“Scientists Confident Artificially Intelligent Machines Can Be Programmed To Be Lenient Slave Masters”

The Onion is known for reporting modern ideas and events through satire and hoaxes. “Scientists Confident Artificially Intelligent Machines Can Be Programmed To Be Lenient Slave Masters,” is a great example of how rhetoric is used to create a persuasive argument. This is done using the “rhetorical triangle” which encompasses ideas of ethos, pathos, logos, and context. The overall tone of this article is authoritative. There are quotes from highly intelligent personnel like “Stanford University computer scientist David Alperin” and “leading scientists and engineers” to enforce the idea of robots as slave masters. This ethos or authority on the subject creates a more convincing and believable argument. Because it is coming from people who are specialists in the area of intelligence and members of the “Association for the Advancement of Artificial Intelligence,” the reader is more likely to hold the article credible. When explaining the mechanisms of the machine, the rhetoric is broad and mostly focuses on the empty guarantee that these machines are capable of compassion. Further, the article uses logos or reason by explaining the benefits of artificial intelligence. The idea of humans as slaves to artificial intelligence is supported with many logical claims, such as the “‘incalculable application in the fields of medicine, finance, transportation, and so many others,” said MIT computer engineering professor Daphne Quintero.” Though the article seeks out to support this idea, it balances with counter arguments in a rational way. Triggering emotion, or ethos, the article aims to reassure its audience. One scientist shows compassion acknowledging that “It’s understandable to be nervous about such a formidable technology.” By showing understanding of both sides, it helps the audience see it from a more open view. The audience is assured that these machines will show a “certain amount of mercy,” in a way a human does. By emphasizing the ability for a machine to show mercy or compassion, the audience is more likely to resist since emotions are something that they can relate to. To conclude, the context of this article, being a popular subject for debate in technology today, makes the argument that much more persuasive.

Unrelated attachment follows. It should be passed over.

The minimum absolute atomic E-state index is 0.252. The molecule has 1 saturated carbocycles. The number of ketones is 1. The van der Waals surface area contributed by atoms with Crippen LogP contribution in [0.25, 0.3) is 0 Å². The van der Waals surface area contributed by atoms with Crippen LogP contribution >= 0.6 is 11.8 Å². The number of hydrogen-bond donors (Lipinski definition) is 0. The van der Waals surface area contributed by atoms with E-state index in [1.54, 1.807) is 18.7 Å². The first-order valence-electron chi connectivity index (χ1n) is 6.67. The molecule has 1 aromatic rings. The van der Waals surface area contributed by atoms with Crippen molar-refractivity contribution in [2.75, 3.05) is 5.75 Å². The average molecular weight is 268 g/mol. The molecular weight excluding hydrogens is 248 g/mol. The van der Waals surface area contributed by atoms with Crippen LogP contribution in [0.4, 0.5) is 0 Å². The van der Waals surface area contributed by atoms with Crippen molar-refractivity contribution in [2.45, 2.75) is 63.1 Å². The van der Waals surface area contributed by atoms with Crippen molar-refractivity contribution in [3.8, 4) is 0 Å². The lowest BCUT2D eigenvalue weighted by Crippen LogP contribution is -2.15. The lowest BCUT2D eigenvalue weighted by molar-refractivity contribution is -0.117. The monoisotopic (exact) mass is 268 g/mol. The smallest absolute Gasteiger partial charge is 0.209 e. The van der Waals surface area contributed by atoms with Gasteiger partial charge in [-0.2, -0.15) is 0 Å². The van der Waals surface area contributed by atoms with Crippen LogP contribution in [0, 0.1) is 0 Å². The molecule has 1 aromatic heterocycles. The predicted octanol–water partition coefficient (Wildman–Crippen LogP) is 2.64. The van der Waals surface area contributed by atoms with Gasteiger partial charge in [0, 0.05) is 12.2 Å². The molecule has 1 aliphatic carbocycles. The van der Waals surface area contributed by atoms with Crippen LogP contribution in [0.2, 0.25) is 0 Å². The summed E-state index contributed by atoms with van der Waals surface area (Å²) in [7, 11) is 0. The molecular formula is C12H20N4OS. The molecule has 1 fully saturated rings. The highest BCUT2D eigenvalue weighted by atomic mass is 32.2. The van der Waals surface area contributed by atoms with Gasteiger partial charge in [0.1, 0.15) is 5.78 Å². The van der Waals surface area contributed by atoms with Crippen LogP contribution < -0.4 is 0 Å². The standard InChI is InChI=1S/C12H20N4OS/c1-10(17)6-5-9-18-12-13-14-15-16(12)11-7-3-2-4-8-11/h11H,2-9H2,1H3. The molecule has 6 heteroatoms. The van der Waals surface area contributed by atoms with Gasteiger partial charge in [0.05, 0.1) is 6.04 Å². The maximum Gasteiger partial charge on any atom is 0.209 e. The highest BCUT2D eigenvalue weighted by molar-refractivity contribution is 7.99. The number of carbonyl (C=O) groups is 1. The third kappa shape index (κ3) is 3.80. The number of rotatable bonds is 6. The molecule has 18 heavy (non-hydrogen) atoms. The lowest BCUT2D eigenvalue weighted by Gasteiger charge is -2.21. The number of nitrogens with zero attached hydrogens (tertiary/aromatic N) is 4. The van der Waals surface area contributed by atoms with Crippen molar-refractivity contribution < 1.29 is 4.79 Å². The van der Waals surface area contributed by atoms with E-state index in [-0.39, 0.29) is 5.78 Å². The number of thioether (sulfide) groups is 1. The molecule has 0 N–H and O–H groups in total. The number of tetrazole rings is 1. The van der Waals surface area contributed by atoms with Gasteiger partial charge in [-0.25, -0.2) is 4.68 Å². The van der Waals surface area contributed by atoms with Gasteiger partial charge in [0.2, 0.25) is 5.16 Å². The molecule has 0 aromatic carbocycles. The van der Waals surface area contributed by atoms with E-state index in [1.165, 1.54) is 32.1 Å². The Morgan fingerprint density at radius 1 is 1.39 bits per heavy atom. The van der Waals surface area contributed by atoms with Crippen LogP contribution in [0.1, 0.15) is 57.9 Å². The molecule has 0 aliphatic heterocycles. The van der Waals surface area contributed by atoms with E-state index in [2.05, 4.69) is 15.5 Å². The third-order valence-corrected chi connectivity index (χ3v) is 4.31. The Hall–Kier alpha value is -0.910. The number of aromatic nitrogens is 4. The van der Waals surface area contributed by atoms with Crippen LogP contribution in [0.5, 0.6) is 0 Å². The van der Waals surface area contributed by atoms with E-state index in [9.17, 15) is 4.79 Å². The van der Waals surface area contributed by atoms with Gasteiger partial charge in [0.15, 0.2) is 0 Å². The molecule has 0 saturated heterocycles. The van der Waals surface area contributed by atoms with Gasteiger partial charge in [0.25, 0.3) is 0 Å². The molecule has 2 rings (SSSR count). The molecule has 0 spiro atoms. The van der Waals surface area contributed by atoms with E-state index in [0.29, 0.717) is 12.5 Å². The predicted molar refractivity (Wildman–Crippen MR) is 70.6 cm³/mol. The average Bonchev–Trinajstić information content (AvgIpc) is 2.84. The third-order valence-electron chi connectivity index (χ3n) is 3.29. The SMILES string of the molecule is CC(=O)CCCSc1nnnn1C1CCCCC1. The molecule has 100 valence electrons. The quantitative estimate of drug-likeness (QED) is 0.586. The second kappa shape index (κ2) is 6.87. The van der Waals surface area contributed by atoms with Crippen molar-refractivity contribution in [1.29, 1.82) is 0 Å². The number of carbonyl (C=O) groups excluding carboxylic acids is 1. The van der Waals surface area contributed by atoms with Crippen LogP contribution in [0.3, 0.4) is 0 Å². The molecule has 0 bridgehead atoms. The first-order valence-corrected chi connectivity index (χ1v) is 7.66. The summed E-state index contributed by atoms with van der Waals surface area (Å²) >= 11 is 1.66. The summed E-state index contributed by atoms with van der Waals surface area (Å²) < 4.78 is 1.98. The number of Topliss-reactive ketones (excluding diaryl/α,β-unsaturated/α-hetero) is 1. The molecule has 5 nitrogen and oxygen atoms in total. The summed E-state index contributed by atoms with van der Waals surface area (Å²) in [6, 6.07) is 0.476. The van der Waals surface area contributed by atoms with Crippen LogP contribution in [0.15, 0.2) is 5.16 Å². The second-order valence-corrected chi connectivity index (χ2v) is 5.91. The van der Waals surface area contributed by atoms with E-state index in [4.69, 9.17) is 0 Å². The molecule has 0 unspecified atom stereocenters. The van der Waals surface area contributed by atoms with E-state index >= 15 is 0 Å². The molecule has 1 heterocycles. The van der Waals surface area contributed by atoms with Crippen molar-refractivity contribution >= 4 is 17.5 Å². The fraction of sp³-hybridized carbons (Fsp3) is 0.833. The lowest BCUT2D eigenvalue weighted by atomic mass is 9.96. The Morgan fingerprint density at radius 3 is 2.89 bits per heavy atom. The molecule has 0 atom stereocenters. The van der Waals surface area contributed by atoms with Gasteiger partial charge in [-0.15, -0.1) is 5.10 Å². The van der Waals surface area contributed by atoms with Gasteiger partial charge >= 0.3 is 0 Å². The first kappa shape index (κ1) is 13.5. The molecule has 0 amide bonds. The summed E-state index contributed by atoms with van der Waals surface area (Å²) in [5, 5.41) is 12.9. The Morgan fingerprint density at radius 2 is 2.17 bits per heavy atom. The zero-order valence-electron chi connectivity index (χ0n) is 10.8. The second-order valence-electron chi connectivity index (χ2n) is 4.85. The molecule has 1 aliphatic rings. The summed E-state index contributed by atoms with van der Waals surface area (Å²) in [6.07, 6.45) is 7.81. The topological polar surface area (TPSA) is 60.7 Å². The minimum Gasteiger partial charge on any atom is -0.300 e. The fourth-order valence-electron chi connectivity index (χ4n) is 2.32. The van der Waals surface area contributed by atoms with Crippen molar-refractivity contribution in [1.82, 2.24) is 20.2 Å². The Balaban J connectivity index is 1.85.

Article link: http://www.theonion.com/article/scientists-confident-artificially-intelligent-mach-51170

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One Response to “Scientists Confident Artificially Intelligent Machines Can Be Programmed To Be Lenient Slave Masters”

  1. Lindsey Grubbs says:

    Emma, you’ve done a really nice job picking out evidence from the essay and lining it up with the different corners of the rhetorical triangle. Your argument about how authority is established is especially strong.

    How would your post develop if you tied these things in to the purpose of the essay, which, as you point out, is satire? If the aim is to get people to laugh, rather than convince them of something, where might that laugh be coming from? What is the humorist assuming about their audience by the way he or she makes jokes?

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